Sen. Boucher Testifies in the Public Health Committee

March 2, 2016

Hartford—Today, March 2nd 2016, Senator Toni Boucher testified against HB 5450: AAC the Palliative Use of Marijuana, and in support of SB 290: AAC An Act Concerning The Sale And Purchase Of Tobacco Products, Electronic Nicotine Delivery Systems And Vapor Products And Signage Concerning The Use Of Such Products And Systems.

In opposition to HB 5450 Sen. Toni Boucher stated, “I am strongly opposed to this bill, the focus of which is to extend the legal use of medical marijuana to children under the age of 18. This bill has the same disadvantages as Connecticut’s previous efforts in advancing medical marijuana with respect to federal law, under which cannabis remains an illegal, schedule one controlled substance. More seriously, it would expose children, whose bodies are still developing, to a substance which has been linked to numerous health complications even in adults.”

“Parts of this legislation appear to anticipate these criticisms without drawing the proper conclusions from them. In response to the many experts who rightly note the paucity of rigorous scientific study on the safety and effectiveness of marijuana as medicine, the bill enjoins the Department of Consumer Protection to create a licensing procedure for laboratories and their employees, and for institutions and individuals engaged in research involving cannabis and contains language protecting them from legal penalties. The emphasis on research echoes the concerns of those who have opposed the designation of marijuana as medicine and the use of anecdotal evidence to promote its use. Writing on this same issue one year ago, the American Epilepsy Society asserted that more research into medical marijuana was needed, and that the marijuana based treatments provided to children in Colorado failed to meet FDA standards.”

“Even more worrying, noted the EAS, the fixation on medical marijuana may have caused parents to eschew better known and more thoroughly vetted treatments for epilepsy. The lack of reliable scientific data on the subject means that these parents have no access to the kind of information that would allow them to make an informed decision on what treatment is best for their child.”

“Indeed, the rush to expand the medical marijuana program shows a misplaced confidence in an unproven drug which may have serious long term consequences.”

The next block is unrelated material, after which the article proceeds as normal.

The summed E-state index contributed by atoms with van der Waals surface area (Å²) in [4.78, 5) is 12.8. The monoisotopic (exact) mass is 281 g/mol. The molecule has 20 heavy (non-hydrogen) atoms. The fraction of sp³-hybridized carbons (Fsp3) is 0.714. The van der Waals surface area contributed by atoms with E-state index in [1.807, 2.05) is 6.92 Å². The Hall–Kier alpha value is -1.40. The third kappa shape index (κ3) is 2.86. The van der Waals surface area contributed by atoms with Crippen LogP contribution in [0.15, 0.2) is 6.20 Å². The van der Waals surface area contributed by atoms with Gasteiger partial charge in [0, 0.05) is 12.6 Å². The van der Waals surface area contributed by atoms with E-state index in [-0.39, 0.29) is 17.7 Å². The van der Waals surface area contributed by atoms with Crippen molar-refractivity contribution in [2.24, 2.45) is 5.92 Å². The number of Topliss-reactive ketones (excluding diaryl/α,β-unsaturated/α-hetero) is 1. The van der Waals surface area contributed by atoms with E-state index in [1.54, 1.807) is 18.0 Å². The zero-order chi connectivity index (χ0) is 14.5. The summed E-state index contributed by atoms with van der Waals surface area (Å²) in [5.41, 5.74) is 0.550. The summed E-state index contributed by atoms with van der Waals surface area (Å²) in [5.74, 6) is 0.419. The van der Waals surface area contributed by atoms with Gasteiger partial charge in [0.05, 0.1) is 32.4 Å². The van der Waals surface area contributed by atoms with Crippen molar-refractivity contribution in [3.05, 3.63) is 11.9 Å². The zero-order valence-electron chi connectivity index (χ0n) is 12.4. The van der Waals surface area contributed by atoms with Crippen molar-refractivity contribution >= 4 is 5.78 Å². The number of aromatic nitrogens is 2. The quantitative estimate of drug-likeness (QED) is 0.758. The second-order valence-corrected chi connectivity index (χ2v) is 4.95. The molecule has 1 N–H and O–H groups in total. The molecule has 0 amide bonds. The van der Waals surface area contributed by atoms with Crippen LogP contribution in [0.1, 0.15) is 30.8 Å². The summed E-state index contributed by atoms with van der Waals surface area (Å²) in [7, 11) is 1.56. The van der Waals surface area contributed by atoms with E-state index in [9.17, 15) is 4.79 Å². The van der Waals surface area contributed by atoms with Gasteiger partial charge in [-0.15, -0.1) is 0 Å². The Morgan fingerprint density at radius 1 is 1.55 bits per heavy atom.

“Prolonged marijuana use has been found to hinder brain development, resulting in lower IQ and poor memory later in life, and an increased susceptibility to mental illness, such as schizophrenia and psychosis. Marijuana use has been linked to heart problems in young adults, to the suppression of the immune system, and even to an increased incidence of stroke in younger users. Regular usage of marijuana may also lead to addiction and provide a gateway to more dangerous drugs. According to a recent statement by the Connecticut Association of Prevention Professionals, ‘People addicted to marijuana are more than three times more likely to be addicted to heroin,’ a particularly frightening development, in light of the heroin epidemic in Connecticut schools and emergency rooms.”

“Once again, the bill shows an awareness of these issues. It empowers the Board of Physicians to recommend the addition of new debilitating conditions for which medical cannabis may be legally administered to minors, provided it takes into account, ‘among other things, the effect of the palliative use of marijuana on the brain development of such patients.’ This proviso concedes that using marijuana for medical purposes may cause health complications down the road, and yet instead of treading carefully, the proponents of this bill seek to expand the legal use of this drug to our most vulnerable patients regardless of marijuana’s known dangers and considerable unknown properties, treating it, as they have in the past, with a legislative and regulatory indulgence that would not be accorded to any other experimental medicine.”

“The state of Connecticut has a duty to do everything possible to increase access to proven and effective medical treatments for children. As it stands, the scientific evidence in favor of medical marijuana is too scant, and the possible consequences too great to fall under this category. Even Willie Nelson has warned publicly and on television that we should never allow marijuana use in young children as it affects their brain development permanently. More research must be done by reputable scientists before a child’s brain is experimented with, dispensing pot to young children is too risky and we should undertake no legislative effort that would expose our children to unnecessary risk.

In support of SB 290, Sen. Boucher stated, “I would also like express my support for SB 290, which would raise the smoking age to 21, (though state legislators in California pursuing similar legislation even considered raising the age to 25.) I believe that this bill is a step in the right direction toward limiting the use of tobacco among children and adolescents, whose developing brains are more susceptible to its effects, and wish that the committee would adopt a similarly stringent position with regard to marijuana and its own deleterious health effects.”

Senator Toni Boucher’s office can be contacted by phone: 1-800-842-1421 or email: [email protected]